Action: Set limits for change in sediment particle size during rock dumping
Key messagesRead our guidance on Key messages before continuing
- We found no studies that evaluated the effects of setting limits for change in sediment particle size during rock dump on subtidal benthic invertebrate populations.
‘We found no studies’ means that we have not yet found any studies that have directly evaluated this intervention during our systematic journal and report searches. Therefore, we have no evidence to indicate whether or not the intervention has any desirable or harmful effects.
Rock dump involves placing rock material on the seabed or surrounding infrastructure to stabilise underwater structures from offshore industries, such as oil and gas platforms or windfarms, to protect pipelines, and remove the risk of snagging by fishing vessels operating trawl nets (Visser & van der Meer 2008). Rock dump can impact subtidal benthic invertebrates through loss of natural sediment and changes in habitat characteristics, such as particle size. Setting limits for changes in particle size during rock dump may reduce the level of threat and retain suitable sediment and habitat properties, thereby potentially reducing risk to subtidal benthic invertebrates. Evidence related to other means of stabilizing or burying offshore infrastructures and pipelines are summarised under “Threat: Energy production and mining – Bury pipelines instead of surface laying and rock dumping” and “Threat: Transportation and service corridors – Bury cables and pipelines in the seabed rather than laying them on the seabed”. Other evidence for interventions related to rock dumping are summarised in “Habitat restoration and creation – Modify rock dump to make it more similar to natural substrate”.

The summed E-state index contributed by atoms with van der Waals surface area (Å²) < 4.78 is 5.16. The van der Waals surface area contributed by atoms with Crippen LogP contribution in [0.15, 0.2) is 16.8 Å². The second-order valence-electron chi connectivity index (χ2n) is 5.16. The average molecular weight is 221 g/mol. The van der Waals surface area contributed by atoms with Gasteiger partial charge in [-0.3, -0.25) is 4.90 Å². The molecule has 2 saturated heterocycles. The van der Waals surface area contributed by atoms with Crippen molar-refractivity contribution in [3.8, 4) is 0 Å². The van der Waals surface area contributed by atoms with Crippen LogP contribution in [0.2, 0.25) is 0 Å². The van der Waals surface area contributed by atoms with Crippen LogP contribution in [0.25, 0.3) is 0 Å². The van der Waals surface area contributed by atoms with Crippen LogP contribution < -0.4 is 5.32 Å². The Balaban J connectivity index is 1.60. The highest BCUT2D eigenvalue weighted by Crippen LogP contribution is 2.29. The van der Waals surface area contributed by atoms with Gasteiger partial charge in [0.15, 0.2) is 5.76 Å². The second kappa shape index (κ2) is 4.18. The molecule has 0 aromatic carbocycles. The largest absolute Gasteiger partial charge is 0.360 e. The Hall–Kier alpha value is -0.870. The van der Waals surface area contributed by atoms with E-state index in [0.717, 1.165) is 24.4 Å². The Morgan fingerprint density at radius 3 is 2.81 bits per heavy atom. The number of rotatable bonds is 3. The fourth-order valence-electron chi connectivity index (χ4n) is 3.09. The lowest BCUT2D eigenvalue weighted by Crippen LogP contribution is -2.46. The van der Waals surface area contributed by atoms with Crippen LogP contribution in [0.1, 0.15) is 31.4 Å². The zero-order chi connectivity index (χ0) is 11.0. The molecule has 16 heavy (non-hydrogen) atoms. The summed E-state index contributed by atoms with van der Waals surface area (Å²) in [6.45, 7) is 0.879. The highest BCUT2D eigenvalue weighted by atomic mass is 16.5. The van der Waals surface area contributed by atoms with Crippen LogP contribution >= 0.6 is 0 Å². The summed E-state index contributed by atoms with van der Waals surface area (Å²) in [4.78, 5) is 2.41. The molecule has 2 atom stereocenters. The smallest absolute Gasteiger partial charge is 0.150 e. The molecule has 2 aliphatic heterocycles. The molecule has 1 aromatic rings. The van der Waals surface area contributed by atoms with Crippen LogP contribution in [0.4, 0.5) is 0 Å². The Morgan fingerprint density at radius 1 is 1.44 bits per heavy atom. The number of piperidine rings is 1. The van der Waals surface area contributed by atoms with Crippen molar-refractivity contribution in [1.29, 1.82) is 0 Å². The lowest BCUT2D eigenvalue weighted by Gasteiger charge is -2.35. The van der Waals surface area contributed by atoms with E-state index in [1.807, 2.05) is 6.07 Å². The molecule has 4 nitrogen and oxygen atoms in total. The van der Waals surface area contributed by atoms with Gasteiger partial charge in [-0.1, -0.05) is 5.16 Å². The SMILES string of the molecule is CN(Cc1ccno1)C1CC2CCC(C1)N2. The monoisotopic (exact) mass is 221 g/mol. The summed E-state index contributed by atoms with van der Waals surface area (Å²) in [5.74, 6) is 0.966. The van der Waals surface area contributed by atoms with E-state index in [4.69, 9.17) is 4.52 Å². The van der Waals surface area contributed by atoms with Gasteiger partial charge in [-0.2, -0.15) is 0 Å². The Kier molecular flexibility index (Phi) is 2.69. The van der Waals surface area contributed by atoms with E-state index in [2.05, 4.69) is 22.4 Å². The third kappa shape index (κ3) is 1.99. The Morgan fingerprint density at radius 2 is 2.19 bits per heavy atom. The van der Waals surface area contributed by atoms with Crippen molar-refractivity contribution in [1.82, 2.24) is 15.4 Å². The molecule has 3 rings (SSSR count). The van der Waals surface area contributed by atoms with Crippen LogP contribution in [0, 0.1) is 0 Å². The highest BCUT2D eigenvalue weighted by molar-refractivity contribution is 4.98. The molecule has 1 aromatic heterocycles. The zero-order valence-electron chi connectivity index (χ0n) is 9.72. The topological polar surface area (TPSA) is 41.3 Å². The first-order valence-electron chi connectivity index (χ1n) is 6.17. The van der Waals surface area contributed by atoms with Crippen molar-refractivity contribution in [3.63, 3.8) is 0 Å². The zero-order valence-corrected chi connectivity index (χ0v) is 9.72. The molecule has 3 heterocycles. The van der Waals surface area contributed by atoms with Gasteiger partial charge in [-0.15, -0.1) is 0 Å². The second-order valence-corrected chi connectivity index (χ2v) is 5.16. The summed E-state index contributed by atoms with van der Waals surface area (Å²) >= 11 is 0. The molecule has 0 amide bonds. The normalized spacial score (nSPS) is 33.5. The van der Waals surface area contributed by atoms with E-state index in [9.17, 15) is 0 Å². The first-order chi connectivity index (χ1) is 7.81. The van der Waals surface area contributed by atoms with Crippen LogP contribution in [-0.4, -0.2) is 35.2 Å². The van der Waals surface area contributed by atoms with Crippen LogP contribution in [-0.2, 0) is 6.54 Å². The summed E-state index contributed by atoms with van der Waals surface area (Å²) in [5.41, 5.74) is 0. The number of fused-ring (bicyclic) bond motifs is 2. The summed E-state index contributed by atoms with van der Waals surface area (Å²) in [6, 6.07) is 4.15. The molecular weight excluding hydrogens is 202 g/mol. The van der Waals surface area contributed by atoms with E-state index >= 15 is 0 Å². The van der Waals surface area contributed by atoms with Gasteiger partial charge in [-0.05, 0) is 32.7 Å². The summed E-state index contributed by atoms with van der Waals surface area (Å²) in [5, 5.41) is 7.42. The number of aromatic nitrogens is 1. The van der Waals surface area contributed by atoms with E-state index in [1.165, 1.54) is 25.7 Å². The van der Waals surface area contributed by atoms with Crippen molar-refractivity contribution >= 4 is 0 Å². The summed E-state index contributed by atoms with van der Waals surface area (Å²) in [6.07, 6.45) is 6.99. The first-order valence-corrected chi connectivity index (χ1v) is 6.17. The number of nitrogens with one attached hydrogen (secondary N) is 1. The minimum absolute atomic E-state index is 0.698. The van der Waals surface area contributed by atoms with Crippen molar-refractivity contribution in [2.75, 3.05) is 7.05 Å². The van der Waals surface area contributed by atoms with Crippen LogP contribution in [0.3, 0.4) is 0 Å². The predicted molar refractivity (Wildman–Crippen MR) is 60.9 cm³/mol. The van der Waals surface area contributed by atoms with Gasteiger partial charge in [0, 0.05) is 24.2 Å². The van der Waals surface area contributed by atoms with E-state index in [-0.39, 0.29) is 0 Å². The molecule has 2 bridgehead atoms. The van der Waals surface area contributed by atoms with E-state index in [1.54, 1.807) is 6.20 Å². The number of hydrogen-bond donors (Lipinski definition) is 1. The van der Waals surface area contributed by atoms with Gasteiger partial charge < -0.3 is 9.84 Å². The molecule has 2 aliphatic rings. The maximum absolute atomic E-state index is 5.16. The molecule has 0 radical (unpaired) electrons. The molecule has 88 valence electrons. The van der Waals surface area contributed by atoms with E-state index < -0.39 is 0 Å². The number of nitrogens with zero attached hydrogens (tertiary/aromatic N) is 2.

Visser, R. & van der Meer, J. (2008) Immediate displacement of the seabed during Subsea Rock Installation (SRI). Terra et Aqua, 110.